The diameter of nanotubes formed on Ti-6Al-4V alloy controls the adhesion and differentiation of Saos-2 cells.

Filova E, Fojt J, Kryslova M, Moravec H, Joska L, Bacakova L - Int J Nanomedicine (2015)

Human Saos-2 osteoblasts on 10 V, 20 V, and 30 V nanotubes, on control Ti_C, and on glass coverslips on day 7.Notes: Immunofluorescence intensity of collagen (A), ALP (B), osteopontin (C), and osteocalcin (D). Data expressed as means ± standard error of mean. P≤0.05 considered significant in comparison with samples labeled above columns.
© Copyright Policy
Related In: Results  -  Collection

License
Show All Figures
getmorefigures.php?uid=PMC4664495&req=5

f8-ijn-10-7145: Human Saos-2 osteoblasts on 10 V, 20 V, and 30 V nanotubes, on control Ti_C, and on glass coverslips on day 7.Notes: Immunofluorescence intensity of collagen (A), ALP (B), osteopontin (C), and osteocalcin (D). Data expressed as means ± standard error of mean. P≤0.05 considered significant in comparison with samples labeled above columns.
Mentions: Staining of type I collagen showed the highest signal per cell on the 20 V samples and the lowest on the 30 V sample (Figures 8A and S2). Relatively high fluorescence intensity was also found on Ti_C. The fluorescence signal of ALP was high in cells on 10 V and 20 V samples and decreased on the largest nanotubes, ie, on 30 V; the lowest intensity was observed on glass and Ti_C (Figures 8B and S3). On the other hand, after osteopontin staining, signal intensity increased with nanotube diameter, but it was relatively high on Ti_C too (Figures 8C and S4). Osteocalcin, a late osteogenic marker, was most intensively stained on 20 V and 30 V nanotubes and on Ti_C, and less intensively on the glass and 10 V sample (Figures 8D and S5). Therefore, it can be summarized that the concentration of markers of early osteogenic differentiation showed a tendency to decrease with increasing nanotube diameter, while the middle and late markers rather increased.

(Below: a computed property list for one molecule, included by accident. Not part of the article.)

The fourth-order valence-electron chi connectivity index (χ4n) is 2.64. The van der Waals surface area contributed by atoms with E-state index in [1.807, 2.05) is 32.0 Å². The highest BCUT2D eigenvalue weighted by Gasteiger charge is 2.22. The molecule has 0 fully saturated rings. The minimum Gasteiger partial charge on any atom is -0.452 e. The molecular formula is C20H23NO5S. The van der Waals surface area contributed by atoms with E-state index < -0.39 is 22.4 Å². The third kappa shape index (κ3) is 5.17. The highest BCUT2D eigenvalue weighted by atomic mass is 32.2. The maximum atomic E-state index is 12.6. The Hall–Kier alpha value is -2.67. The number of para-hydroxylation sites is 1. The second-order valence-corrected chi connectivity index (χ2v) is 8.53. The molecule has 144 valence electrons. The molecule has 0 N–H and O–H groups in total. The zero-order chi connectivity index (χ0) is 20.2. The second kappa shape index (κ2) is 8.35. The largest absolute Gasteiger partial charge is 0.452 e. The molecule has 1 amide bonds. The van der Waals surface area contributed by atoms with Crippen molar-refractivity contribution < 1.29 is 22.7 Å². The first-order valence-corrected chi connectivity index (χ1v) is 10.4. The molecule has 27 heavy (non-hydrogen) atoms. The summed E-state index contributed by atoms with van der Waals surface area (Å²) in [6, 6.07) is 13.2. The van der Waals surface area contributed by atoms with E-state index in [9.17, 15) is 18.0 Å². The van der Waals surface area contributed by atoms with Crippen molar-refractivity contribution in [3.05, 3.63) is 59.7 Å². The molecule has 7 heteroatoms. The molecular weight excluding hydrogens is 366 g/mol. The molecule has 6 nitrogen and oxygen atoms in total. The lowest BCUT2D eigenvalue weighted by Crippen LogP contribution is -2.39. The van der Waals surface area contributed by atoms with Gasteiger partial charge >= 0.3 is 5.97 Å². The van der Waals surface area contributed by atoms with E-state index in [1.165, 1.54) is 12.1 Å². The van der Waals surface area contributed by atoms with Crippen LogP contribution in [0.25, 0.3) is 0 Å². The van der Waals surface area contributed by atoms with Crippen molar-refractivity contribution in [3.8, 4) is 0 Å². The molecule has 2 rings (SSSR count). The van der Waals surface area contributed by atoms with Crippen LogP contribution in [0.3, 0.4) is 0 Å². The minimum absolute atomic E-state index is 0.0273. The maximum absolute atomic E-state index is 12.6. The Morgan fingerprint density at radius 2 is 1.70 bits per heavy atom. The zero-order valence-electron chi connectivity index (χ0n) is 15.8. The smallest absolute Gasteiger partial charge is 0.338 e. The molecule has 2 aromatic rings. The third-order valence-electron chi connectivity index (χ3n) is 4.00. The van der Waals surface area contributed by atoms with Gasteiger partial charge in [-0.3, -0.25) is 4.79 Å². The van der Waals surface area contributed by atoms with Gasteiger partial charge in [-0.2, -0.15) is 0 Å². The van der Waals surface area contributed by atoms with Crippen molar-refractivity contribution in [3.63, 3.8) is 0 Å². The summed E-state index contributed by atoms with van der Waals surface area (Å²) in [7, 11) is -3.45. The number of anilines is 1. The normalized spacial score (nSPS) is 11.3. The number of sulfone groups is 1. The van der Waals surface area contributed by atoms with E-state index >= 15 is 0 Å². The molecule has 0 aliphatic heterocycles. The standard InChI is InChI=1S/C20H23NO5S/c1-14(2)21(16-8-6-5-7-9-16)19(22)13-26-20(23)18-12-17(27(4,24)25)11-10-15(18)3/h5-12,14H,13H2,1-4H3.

Bottom Line: On day 3, the highest concentrations of both vinculin and talin measured by enzyme-linked immunosorbent assay and intensity of immunofluorescence staining were on 30 V nanotubes.On the other hand, the highest concentrations of ALP, type I collagen, and osteopontin were found on 10 V and 20 V samples.Therefore, the controlled anodization of Ti-6Al-4V seems to be a useful tool for preparing nanostructured materials with desirable biological properties.

View Article: PubMed Central - PubMed

Affiliation: Department of Biomaterials and Tissue Engineering, Institute of Physiology, Czech Academy of Sciences, Prague, Czech Republic.

ABSTRACT
Ti-6Al-4V-based nanotubes were prepared on a Ti-6Al-4V surface by anodic oxidation on 10 V, 20 V, and 30 V samples. The 10 V, 20 V, and 30 V samples and a control smooth Ti-6Al-4V sample were evaluated in terms of their chemical composition, diameter distribution, and cellular response. The surfaces of the 10 V, 20 V, and 30 V samples consisted of nanotubes of a relatively wide range of diameters that increased with the voltage. Saos-2 cells had a similar initial adhesion on all nanotube samples to the control Ti-6Al-4V sample, but it was lower than on glass. On day 3, the highest concentrations of both vinculin and talin measured by enzyme-linked immunosorbent assay and intensity of immunofluorescence staining were on 30 V nanotubes. On the other hand, the highest concentrations of ALP, type I collagen, and osteopontin were found on 10 V and 20 V samples. The final cellular densities on 10 V, 20 V, and 30 V samples were higher than on glass. Therefore, the controlled anodization of Ti-6Al-4V seems to be a useful tool for preparing nanostructured materials with desirable biological properties.

No MeSH data available.


Related in: MedlinePlus